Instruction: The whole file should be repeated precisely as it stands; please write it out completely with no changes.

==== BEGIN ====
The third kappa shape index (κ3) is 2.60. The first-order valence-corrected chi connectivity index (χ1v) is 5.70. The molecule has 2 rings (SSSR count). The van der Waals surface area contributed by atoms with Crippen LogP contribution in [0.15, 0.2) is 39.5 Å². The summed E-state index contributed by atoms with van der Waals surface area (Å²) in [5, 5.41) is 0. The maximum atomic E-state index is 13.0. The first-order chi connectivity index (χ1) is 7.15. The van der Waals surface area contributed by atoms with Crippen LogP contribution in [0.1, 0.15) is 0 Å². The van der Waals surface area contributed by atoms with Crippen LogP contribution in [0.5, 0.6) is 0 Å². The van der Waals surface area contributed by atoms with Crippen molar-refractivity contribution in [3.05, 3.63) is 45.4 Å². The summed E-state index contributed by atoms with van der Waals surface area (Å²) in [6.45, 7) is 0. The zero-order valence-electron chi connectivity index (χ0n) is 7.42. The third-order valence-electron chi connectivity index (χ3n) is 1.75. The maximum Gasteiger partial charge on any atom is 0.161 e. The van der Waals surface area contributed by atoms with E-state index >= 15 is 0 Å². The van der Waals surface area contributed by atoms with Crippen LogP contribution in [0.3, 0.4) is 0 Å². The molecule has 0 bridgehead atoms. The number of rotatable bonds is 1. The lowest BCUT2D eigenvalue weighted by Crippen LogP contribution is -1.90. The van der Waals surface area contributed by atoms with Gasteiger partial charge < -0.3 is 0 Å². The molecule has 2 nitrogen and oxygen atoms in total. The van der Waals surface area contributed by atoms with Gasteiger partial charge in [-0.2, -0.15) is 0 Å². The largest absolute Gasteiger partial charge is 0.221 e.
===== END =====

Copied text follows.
The third kappa shape index (κ3) is 2.60. The first-order valence-corrected chi connectivity index (χ1v) is 5.70. The molecule has 2 rings (SSSR count). The van der Waals surface area contributed by atoms with Crippen LogP contribution in [0.15, 0.2) is 39.5 Å². The summed E-state index contributed by atoms with van der Waals surface area (Å²) in [5, 5.41) is 0. The maximum atomic E-state index is 13.0. The first-order chi connectivity index (χ1) is 7.15. The van der Waals surface area contributed by atoms with Crippen LogP contribution in [0.1, 0.15) is 0 Å². The van der Waals surface area contributed by atoms with Crippen LogP contribution in [0.5, 0.6) is 0 Å². The van der Waals surface area contributed by atoms with Crippen molar-refractivity contribution in [3.05, 3.63) is 45.4 Å². The summed E-state index contributed by atoms with van der Waals surface area (Å²) in [6.45, 7) is 0. The zero-order valence-electron chi connectivity index (χ0n) is 7.42. The third-order valence-electron chi connectivity index (χ3n) is 1.75. The maximum Gasteiger partial charge on any atom is 0.161 e. The van der Waals surface area contributed by atoms with E-state index >= 15 is 0 Å². The van der Waals surface area contributed by atoms with Crippen LogP contribution in [0.3, 0.4) is 0 Å². The molecule has 0 bridgehead atoms. The number of rotatable bonds is 1. The lowest BCUT2D eigenvalue weighted by Crippen LogP contribution is -1.90. The van der Waals surface area contributed by atoms with Gasteiger partial charge < -0.3 is 0 Å². The molecule has 2 nitrogen and oxygen atoms in total. The van der Waals surface area contributed by atoms with Gasteiger partial charge in [-0.2, -0.15) is 0 Å². The largest absolute Gasteiger partial charge is 0.221 e.